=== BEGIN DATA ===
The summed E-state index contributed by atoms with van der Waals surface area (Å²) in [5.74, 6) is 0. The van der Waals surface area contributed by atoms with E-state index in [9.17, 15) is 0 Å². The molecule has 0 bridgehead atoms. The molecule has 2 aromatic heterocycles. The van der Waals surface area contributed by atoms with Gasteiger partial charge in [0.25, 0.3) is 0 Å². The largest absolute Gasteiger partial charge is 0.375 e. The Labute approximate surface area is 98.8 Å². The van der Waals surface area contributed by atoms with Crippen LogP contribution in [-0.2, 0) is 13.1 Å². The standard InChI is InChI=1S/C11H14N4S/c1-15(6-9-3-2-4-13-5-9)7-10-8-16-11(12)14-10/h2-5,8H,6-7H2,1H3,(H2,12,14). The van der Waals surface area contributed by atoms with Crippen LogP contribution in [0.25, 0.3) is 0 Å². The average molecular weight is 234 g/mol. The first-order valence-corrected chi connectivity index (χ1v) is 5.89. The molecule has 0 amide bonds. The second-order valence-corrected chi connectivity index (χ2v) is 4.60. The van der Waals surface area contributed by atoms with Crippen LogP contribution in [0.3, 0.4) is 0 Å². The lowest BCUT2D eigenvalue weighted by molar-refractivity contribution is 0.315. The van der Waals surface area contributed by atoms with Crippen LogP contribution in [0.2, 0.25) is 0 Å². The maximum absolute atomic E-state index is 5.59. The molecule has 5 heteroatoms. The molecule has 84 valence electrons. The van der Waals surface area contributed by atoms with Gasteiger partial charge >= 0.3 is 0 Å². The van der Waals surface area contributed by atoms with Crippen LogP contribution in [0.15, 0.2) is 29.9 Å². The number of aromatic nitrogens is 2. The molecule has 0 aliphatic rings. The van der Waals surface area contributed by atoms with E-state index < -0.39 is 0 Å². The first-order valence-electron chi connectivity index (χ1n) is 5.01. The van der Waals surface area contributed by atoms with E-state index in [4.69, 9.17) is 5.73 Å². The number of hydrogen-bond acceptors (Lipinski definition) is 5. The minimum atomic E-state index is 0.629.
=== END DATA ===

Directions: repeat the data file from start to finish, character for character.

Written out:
The summed E-state index contributed by atoms with van der Waals surface area (Å²) in [5.74, 6) is 0. The van der Waals surface area contributed by atoms with E-state index in [9.17, 15) is 0 Å². The molecule has 0 bridgehead atoms. The molecule has 2 aromatic heterocycles. The van der Waals surface area contributed by atoms with Gasteiger partial charge in [0.25, 0.3) is 0 Å². The largest absolute Gasteiger partial charge is 0.375 e. The Labute approximate surface area is 98.8 Å². The van der Waals surface area contributed by atoms with Crippen LogP contribution in [-0.2, 0) is 13.1 Å². The standard InChI is InChI=1S/C11H14N4S/c1-15(6-9-3-2-4-13-5-9)7-10-8-16-11(12)14-10/h2-5,8H,6-7H2,1H3,(H2,12,14). The van der Waals surface area contributed by atoms with Crippen LogP contribution in [0.25, 0.3) is 0 Å². The average molecular weight is 234 g/mol. The first-order valence-corrected chi connectivity index (χ1v) is 5.89. The molecule has 0 amide bonds. The second-order valence-corrected chi connectivity index (χ2v) is 4.60. The van der Waals surface area contributed by atoms with Crippen LogP contribution in [0.3, 0.4) is 0 Å². The lowest BCUT2D eigenvalue weighted by molar-refractivity contribution is 0.315. The van der Waals surface area contributed by atoms with Crippen LogP contribution in [0.2, 0.25) is 0 Å². The maximum absolute atomic E-state index is 5.59. The molecule has 5 heteroatoms. The molecule has 84 valence electrons. The van der Waals surface area contributed by atoms with Gasteiger partial charge >= 0.3 is 0 Å². The van der Waals surface area contributed by atoms with Crippen LogP contribution in [0.15, 0.2) is 29.9 Å². The number of aromatic nitrogens is 2. The molecule has 0 aliphatic rings. The van der Waals surface area contributed by atoms with E-state index < -0.39 is 0 Å². The first-order valence-electron chi connectivity index (χ1n) is 5.01. The van der Waals surface area contributed by atoms with E-state index in [4.69, 9.17) is 5.73 Å². The number of hydrogen-bond acceptors (Lipinski definition) is 5. The minimum atomic E-state index is 0.629.